Google
Friday 
December 3, 2021 

AmosWEB means Economics with a Touch of Whimsy!

AmosWEBWEB*pediaGLOSS*aramaECON*worldCLASS*portalQUIZ*tasticPED GuideXtra CrediteTutorA*PLS
LOSS LEADER: Products sold below cost by a retail store in an attempt to attract buyers who are likely to buy other, more expensive, stuff. Stores are very fond of advertising and even selling popular products at very low prices. However, they hope that once customers have seen fit to enter their stores, then the suckers, er, customers will decide to buy other products that aren't so popular or so low priced. These popular, low-priced products are loss leaders. Sure the store loses profit on the products, but they make up these loses on other stuff.

Visit the GLOSS*arama


VERTICAL EQUITY:

A tax equity principle stating that people with a different ability to pay taxes should pay a different amount of taxes. This is one of two equity principles related to the ability-to-pay principle. The other is horizontal equity, which states that people with the same ability to pay taxes should pay the same amount of taxes.
Vertical equity is a basic "fairness" notion of government taxation. If government needs to collect taxes from members of society to finance the provision of public goods and other government operations, then it makes sense to collect those taxes in a fair and equitable manner. One noted criterion of equity is the ability-to-pay principle, stating that taxes should be collected from those who can afford to pay, those with ability to pay reflected by income.

Using the ability-to-pay as the criterion for taxes, it also makes sense to collect a different amount of taxes from those with a different ability to pay. Those who have greater ability, pay more taxes. Those with less ability, pay fewer taxes. This across the board tax equality is vertical equity.

Suppose, for example, that Jonathan McJohnson earns $50,000 of income as a junior executive at OmniConglomerate, Inc. and pays $5,000 income taxes, a rate of 10%. Vertical equity results if Lisa Quirkenstone, a clerk at the MegaMart Discount Warehouse Supercenter, pays $500 of taxes on $5,000 of income earned from her job, also 10%. Jonathan has greater ability and pays more taxes.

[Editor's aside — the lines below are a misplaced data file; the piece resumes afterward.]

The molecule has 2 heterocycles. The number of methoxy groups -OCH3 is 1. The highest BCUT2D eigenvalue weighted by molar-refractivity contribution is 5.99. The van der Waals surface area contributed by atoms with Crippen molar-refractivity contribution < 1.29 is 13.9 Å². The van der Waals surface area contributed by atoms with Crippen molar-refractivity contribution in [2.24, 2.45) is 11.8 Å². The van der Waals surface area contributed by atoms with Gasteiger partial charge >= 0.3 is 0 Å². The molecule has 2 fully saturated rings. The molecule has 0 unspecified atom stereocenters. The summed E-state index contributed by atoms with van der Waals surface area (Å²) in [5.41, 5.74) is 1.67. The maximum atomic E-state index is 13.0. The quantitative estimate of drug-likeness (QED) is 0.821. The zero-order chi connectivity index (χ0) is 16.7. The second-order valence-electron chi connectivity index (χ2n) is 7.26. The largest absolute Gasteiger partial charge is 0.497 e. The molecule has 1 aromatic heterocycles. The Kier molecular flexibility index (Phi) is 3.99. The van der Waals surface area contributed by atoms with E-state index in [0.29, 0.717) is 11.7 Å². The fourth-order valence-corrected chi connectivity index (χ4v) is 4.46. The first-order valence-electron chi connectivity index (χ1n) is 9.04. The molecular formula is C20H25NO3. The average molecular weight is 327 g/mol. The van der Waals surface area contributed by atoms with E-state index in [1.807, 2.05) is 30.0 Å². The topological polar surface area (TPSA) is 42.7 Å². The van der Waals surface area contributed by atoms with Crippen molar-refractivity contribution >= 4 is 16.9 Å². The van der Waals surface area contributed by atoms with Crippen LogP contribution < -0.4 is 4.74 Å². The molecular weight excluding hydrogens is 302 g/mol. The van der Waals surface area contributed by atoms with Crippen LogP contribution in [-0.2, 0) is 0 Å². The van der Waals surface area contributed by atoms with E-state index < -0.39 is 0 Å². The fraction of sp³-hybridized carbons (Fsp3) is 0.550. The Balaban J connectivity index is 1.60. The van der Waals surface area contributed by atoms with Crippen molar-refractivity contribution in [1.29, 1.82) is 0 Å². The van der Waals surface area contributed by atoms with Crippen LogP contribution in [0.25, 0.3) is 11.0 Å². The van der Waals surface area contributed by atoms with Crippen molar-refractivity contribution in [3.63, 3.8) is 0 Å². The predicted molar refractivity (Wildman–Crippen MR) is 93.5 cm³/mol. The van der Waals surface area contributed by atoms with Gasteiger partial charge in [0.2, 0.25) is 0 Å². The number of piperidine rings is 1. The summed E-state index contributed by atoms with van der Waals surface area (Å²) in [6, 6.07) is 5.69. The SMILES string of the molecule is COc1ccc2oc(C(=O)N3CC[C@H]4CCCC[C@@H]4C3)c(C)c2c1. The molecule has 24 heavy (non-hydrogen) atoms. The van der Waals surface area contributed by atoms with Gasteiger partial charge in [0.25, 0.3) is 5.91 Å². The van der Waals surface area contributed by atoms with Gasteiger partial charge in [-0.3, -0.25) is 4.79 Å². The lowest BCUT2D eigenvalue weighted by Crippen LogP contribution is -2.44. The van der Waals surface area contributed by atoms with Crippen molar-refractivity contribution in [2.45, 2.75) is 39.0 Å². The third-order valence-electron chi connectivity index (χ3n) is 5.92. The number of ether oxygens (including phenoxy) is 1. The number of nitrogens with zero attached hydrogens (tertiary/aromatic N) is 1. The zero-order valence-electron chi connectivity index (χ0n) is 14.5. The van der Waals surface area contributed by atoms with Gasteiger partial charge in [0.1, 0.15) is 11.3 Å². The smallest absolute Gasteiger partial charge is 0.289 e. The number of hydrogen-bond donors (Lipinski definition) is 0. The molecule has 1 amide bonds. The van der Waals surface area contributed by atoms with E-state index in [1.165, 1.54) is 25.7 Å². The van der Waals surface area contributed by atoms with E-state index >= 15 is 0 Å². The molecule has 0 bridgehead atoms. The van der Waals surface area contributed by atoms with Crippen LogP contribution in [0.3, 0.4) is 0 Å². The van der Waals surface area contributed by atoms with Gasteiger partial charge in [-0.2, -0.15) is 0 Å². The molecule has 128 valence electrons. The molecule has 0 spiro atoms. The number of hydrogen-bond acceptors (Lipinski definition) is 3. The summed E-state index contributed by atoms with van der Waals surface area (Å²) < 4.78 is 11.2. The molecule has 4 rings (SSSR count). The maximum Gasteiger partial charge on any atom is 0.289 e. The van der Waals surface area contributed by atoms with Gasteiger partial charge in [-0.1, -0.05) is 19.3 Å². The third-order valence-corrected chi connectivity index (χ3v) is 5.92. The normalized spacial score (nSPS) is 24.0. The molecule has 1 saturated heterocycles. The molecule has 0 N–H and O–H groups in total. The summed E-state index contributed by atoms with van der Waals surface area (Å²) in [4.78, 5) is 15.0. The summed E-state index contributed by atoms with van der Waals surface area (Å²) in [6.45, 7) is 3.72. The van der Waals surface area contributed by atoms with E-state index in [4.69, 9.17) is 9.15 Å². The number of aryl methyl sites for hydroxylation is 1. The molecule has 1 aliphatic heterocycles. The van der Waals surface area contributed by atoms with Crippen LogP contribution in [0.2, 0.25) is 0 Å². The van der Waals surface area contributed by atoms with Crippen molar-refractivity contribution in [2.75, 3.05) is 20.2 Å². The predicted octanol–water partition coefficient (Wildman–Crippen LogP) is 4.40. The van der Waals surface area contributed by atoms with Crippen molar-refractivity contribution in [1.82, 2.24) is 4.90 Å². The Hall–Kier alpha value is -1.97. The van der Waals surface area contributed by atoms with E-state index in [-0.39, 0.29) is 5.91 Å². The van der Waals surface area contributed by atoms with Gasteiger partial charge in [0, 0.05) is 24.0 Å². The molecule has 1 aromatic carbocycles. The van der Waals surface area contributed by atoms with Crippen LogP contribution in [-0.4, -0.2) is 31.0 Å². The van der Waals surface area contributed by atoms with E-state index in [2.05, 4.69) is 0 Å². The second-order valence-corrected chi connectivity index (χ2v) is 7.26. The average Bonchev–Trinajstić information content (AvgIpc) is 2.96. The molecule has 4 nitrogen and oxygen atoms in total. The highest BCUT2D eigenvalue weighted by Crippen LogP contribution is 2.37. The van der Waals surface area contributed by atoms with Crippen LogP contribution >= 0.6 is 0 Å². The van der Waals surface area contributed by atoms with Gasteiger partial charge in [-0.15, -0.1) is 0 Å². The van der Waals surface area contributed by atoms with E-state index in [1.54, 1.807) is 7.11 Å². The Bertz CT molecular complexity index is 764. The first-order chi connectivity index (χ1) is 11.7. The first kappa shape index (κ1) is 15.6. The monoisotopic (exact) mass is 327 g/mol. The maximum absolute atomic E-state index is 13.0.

Vertical equity is violated if people with a different ability to pay, or income, pay the same taxes. If Jonathan McJohnson has $5,000 of income and Lisa Quirkenstone has $5,000 of income, but due to a special tax deduction for home ownership, Jonathan pays the same $500 in taxes as Lisa, then vertical equity is not achieved.

A related tax equity principle is horizontal equity. Horizontal equity holds if people with the same ability to pay, that is, the same income, pay the same tax. Horizontal equity is violated if people with the same ability, pay different taxes.

<= VERIFICATIONVERTICAL MERGER =>


Recommended Citation:

VERTICAL EQUITY, AmosWEB Encyclonomic WEB*pedia, http://www.AmosWEB.com, AmosWEB LLC, 2000-2021. [Accessed: December 3, 2021].


Check Out These Related Terms...

     | tax equity | horizontal equity | taxation principles | taxation basics | ability-to-pay principle | benefit principle | tax proportionality | proportional tax | progressive tax | regressive tax | tax effects | revenue effect | allocation effect | tax efficiency | tax incidence | tax wedge | deadweight loss |


Or For A Little Background...

     | taxes | government functions | efficiency | equity | distribution standards | public finance | allocation | normative economics | economic goals | public goods | near-public goods | consumption rivalry | nonpayer excludability |


And For Further Study...

     | public choice | good types | market failures | public goods: demand | public goods: efficiency | tax multiplier | personal tax and nontax payments | transfer payments |


Search Again?

Back to the WEB*pedia


APLS

YELLOW CHIPPEROON
[What's This?]

Today, you are likely to spend a great deal of time driving to a factory outlet looking to buy either a how-to book on fixing your computer, with illustrations or several magazines on computer software. Be on the lookout for defective microphones.
Your Complete Scope

This isn't me! What am I?

During the American Revolution, the price of corn rose 10,000 percent, the price of wheat 14,000 percent, the price of flour 15,000 percent, and the price of beef 33,000 percent.
"If a man hasn't discovered something that he will die for, he isn't fit to live. "

-- Martin Luther King Jr., clergyman

MSE
Mean Squared Error
A PEDestrian's Guide
Xtra Credit
Tell us what you think about AmosWEB. Like what you see? Have suggestions for improvements? Let us know. Click the User Feedback link.

User Feedback



| AmosWEB | WEB*pedia | GLOSS*arama | ECON*world | CLASS*portal | QUIZ*tastic | PED Guide | Xtra Credit | eTutor | A*PLS |
| About Us | Terms of Use | Privacy Statement |

Thanks for visiting AmosWEB
Copyright ©2000-2021 AmosWEB*LLC
Send comments or questions to: WebMaster